What I love about climbing is that each wall is a puzzle you solve with your body and your brain. There is no set way to successfully negotiate a climb. I have seen different people go up the same wall using completely different techniques. Perhaps you are much shorter than the last person so the same grips are not within your reach. Perhaps you can only grab that next hold by balancing on your left foot. The challenge is the same, but the solutions are as individual as the climbers.
Figuring out a way through tough times, and finding the elements that allow each of us to live well and thrive is something we ourselves must do – taking into account our own preferences, circumstances, and limitations. I can learn from others by reading, talking, and watching them ascend. But it’s up to me to choose the route. It’s up to me to make the climb.
3. You need three points of contact to move
To let go of the wall and actually climb, you need three points of contact and some slack in the line. As you move up, you need to balance your weight so you’re supported in three places to get a hand or a foot free. Plus, the person on the ground must not hold the rope so tightly you can barely move at all.
The goal, of course, is to climb up and not fall off. If you do fall off, the rope catches you. What I love about this is that it’s a pretty decent metaphor for what to do to support your mental health, even when times are really rough.
I reckon most of us understand that physical health is mainly good food, water, exercise and sleep. (Simple to say, harder to do!). When I was feeling at my worst last year, I wondered: is there an equivalent simple model for mental health? Yes. More than one, as it turns out.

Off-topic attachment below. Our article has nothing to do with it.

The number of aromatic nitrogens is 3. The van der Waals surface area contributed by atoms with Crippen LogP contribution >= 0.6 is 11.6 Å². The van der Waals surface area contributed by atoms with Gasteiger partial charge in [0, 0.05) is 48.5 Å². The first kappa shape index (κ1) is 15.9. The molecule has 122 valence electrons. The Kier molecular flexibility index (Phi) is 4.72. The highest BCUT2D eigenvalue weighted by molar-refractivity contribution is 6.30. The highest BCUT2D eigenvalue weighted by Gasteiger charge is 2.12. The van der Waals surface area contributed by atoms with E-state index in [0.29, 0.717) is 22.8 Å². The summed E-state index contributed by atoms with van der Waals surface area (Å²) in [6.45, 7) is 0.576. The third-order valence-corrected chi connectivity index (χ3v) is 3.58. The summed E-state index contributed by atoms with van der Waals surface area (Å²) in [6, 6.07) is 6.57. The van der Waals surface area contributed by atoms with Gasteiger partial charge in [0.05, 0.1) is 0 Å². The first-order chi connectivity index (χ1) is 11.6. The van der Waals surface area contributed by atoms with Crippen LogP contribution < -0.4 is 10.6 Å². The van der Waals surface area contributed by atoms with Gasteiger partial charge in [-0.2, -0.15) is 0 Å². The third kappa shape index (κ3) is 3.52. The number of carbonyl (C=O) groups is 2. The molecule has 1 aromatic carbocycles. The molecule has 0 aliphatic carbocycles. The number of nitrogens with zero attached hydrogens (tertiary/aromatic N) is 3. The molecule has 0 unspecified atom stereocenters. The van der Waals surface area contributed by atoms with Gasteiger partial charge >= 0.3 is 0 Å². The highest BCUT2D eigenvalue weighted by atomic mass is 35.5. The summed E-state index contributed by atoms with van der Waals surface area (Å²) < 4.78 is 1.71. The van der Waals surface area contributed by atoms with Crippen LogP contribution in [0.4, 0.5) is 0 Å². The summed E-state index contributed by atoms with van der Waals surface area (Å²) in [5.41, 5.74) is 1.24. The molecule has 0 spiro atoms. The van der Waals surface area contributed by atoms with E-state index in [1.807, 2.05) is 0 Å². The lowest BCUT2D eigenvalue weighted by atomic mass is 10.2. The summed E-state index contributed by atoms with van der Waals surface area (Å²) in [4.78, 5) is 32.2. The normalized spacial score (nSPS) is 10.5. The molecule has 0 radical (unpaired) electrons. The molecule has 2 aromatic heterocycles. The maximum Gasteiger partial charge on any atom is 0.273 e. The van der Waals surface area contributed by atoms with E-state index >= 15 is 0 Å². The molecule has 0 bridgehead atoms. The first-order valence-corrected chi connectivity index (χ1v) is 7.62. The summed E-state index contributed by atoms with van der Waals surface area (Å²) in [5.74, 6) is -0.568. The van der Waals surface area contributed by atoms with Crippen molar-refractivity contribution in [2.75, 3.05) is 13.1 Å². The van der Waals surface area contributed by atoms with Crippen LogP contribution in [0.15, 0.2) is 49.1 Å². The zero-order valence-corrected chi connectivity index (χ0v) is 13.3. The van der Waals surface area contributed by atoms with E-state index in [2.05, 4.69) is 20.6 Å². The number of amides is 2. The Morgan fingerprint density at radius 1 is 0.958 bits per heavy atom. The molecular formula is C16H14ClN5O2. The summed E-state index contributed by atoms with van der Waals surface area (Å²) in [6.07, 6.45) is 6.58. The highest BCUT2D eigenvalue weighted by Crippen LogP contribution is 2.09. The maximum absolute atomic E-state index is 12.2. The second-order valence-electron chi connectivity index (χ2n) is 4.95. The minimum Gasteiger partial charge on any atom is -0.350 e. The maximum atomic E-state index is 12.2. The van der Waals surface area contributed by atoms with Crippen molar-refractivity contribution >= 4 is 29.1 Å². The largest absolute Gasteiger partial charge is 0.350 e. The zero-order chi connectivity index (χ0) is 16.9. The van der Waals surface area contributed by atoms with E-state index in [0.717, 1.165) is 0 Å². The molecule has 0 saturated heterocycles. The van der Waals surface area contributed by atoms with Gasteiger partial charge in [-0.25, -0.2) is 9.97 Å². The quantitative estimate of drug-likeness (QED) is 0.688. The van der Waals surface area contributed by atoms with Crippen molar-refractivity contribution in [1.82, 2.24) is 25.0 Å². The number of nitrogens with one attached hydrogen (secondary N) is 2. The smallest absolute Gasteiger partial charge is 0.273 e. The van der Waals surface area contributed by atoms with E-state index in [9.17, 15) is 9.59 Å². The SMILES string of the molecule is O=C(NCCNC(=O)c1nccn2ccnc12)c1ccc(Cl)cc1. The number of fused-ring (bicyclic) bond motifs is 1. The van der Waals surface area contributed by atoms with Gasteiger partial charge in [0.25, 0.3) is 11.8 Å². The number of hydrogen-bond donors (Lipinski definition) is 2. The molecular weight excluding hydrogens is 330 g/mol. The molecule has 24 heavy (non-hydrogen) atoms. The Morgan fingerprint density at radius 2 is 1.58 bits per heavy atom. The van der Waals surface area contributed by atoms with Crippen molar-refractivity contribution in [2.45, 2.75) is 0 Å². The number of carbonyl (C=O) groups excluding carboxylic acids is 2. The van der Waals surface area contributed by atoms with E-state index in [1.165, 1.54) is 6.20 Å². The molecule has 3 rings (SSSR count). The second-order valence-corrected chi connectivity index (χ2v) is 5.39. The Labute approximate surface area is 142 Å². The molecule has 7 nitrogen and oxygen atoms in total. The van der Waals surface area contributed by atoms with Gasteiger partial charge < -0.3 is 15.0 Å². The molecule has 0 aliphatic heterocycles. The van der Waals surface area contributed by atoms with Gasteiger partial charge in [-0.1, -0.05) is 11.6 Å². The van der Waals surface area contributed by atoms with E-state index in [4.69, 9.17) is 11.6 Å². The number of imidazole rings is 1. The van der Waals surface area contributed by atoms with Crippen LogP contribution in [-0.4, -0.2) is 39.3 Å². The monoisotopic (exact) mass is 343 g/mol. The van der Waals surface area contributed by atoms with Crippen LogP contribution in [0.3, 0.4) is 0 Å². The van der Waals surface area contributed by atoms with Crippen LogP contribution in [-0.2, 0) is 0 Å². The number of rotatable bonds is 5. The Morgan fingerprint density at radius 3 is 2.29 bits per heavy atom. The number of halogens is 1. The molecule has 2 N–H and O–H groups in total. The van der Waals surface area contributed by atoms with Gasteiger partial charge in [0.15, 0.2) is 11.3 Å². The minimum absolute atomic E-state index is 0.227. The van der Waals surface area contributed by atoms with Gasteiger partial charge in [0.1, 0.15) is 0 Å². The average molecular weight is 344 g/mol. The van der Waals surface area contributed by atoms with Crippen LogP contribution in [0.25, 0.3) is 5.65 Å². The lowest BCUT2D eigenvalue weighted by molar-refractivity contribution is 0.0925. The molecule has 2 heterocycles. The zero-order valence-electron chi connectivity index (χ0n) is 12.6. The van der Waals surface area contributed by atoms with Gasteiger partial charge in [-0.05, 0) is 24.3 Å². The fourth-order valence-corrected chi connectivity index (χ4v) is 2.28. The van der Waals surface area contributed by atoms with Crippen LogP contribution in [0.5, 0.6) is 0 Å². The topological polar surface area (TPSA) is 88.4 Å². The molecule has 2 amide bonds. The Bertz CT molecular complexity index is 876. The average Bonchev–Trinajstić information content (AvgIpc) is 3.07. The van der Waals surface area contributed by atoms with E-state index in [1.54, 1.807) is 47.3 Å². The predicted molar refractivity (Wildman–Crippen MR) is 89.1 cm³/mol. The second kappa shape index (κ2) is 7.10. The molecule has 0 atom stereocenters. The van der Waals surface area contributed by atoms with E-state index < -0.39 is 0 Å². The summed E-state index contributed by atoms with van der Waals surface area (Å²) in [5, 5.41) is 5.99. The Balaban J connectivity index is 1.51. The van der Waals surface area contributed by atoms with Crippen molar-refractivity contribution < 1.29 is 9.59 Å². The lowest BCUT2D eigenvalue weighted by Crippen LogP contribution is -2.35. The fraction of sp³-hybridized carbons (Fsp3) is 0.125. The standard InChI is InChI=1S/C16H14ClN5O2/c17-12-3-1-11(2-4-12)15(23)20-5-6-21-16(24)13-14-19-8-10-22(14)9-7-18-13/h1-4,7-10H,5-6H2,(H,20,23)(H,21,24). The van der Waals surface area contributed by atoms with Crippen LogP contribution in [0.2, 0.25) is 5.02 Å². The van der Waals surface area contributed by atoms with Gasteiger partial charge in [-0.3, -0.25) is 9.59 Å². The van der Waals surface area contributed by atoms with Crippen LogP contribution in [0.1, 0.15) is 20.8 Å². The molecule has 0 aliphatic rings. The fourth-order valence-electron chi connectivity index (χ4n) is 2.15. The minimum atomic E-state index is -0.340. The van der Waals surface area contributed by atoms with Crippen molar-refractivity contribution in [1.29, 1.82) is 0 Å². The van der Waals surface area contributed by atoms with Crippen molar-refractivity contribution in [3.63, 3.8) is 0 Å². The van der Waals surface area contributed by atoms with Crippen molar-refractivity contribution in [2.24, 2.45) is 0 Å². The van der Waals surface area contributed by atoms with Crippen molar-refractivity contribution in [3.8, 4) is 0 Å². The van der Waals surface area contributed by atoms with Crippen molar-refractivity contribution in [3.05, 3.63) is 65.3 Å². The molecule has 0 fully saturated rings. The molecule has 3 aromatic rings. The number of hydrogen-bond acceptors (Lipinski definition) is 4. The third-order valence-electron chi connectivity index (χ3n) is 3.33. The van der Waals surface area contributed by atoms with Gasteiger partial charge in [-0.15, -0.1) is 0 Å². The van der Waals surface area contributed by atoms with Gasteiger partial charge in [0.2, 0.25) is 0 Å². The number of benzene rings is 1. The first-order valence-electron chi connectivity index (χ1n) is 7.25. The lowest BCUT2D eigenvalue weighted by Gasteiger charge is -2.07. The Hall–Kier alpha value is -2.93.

One that I came across which is pretty good comes from Positive Psychology. The model is called PERMA which stands for:
- Positive Emotions (feeling good)
- Engagement (being – and doing – in the moment)
- Relationships (sustaining connections with others)
- Meaning (living with purpose)
- Achievement (striving for and savouring successes)
So what does PERMA have to do with rock climbing and how does any of this help?
For a start, the actual activity does a pretty good job of hitting all these points. It feels good, takes concentration, requires teamwork and trust, offers structure, and is full of opportunities for accomplishment.
Through climbing, I have learned that I need balance. I have learned that I have to rely on others and let go. And when I am low or worried, or stuck in a bad place, I have learned that I just need three points of contact to keep moving.
Say I don’t feel good right now, but I know why I am here, what I am working towards, and who matters to me. Great! 3 out of 5, keep moving. Or maybe I have just lost a meaningful relationship but I can find simple pleasures like a bath or a walk, and I have a pottery class on Tuesdays where I get totally absorbed in what I am doing, and I’ve recently had some great feedback from my boss. Great! 3 out of 5, keep moving.
Life is really tough sometimes, worse than tough. I get it. But as with physical health, if today you wake up exhausted but manage to drink a bit more water, chat to a friend, and have a walk, well 3 out of 5.
You’re going to be so much higher up that wall. You’re going to be one step further towards feeling good again.
Come climbing with me. Keep moving. We got this.